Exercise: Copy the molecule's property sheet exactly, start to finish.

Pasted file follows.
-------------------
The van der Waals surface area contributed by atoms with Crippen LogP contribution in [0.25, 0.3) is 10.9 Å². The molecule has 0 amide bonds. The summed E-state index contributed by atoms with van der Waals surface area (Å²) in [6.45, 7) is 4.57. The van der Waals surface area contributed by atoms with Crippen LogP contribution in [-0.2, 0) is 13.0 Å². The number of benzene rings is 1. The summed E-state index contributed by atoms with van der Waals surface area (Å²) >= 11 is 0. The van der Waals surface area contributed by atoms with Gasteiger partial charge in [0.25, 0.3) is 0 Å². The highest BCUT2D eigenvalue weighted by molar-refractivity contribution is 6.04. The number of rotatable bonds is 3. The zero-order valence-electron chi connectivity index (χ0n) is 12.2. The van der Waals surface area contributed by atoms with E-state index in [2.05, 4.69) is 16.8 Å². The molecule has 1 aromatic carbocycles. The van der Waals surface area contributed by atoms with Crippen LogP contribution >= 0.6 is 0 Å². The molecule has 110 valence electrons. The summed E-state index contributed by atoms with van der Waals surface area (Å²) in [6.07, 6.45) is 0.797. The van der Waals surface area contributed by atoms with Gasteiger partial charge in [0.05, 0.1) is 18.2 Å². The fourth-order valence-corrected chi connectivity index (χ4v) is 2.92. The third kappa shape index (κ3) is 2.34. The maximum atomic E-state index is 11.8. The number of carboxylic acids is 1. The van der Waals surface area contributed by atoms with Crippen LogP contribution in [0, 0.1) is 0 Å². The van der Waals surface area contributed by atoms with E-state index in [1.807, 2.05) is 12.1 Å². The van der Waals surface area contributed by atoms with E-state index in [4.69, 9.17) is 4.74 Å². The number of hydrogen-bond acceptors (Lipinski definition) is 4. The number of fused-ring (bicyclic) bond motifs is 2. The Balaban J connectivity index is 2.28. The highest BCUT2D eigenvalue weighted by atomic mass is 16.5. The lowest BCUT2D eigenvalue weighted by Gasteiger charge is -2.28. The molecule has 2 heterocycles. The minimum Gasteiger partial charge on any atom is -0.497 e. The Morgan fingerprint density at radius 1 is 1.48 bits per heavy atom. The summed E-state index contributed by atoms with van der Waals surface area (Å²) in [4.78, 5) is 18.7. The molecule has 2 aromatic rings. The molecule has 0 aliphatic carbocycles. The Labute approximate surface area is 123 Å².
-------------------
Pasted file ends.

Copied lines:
The van der Waals surface area contributed by atoms with Crippen LogP contribution in [0.25, 0.3) is 10.9 Å². The molecule has 0 amide bonds. The summed E-state index contributed by atoms with van der Waals surface area (Å²) in [6.45, 7) is 4.57. The van der Waals surface area contributed by atoms with Crippen LogP contribution in [-0.2, 0) is 13.0 Å². The number of benzene rings is 1. The summed E-state index contributed by atoms with van der Waals surface area (Å²) >= 11 is 0. The van der Waals surface area contributed by atoms with Gasteiger partial charge in [0.25, 0.3) is 0 Å². The highest BCUT2D eigenvalue weighted by molar-refractivity contribution is 6.04. The number of rotatable bonds is 3. The zero-order valence-electron chi connectivity index (χ0n) is 12.2. The van der Waals surface area contributed by atoms with E-state index in [2.05, 4.69) is 16.8 Å². The molecule has 1 aromatic carbocycles. The van der Waals surface area contributed by atoms with Crippen LogP contribution >= 0.6 is 0 Å². The molecule has 110 valence electrons. The summed E-state index contributed by atoms with van der Waals surface area (Å²) in [6.07, 6.45) is 0.797. The van der Waals surface area contributed by atoms with Gasteiger partial charge in [0.05, 0.1) is 18.2 Å². The fourth-order valence-corrected chi connectivity index (χ4v) is 2.92. The third kappa shape index (κ3) is 2.34. The maximum atomic E-state index is 11.8. The number of carboxylic acids is 1. The van der Waals surface area contributed by atoms with Crippen LogP contribution in [0, 0.1) is 0 Å². The van der Waals surface area contributed by atoms with E-state index in [1.807, 2.05) is 12.1 Å². The van der Waals surface area contributed by atoms with E-state index in [4.69, 9.17) is 4.74 Å². The number of hydrogen-bond acceptors (Lipinski definition) is 4. The number of fused-ring (bicyclic) bond motifs is 2. The Balaban J connectivity index is 2.28. The highest BCUT2D eigenvalue weighted by atomic mass is 16.5. The lowest BCUT2D eigenvalue weighted by Gasteiger charge is -2.28. The molecule has 2 heterocycles. The minimum Gasteiger partial charge on any atom is -0.497 e. The Morgan fingerprint density at radius 1 is 1.48 bits per heavy atom. The summed E-state index contributed by atoms with van der Waals surface area (Å²) in [4.78, 5) is 18.7. The molecule has 2 aromatic rings. The molecule has 0 aliphatic carbocycles. The Labute approximate surface area is 123 Å².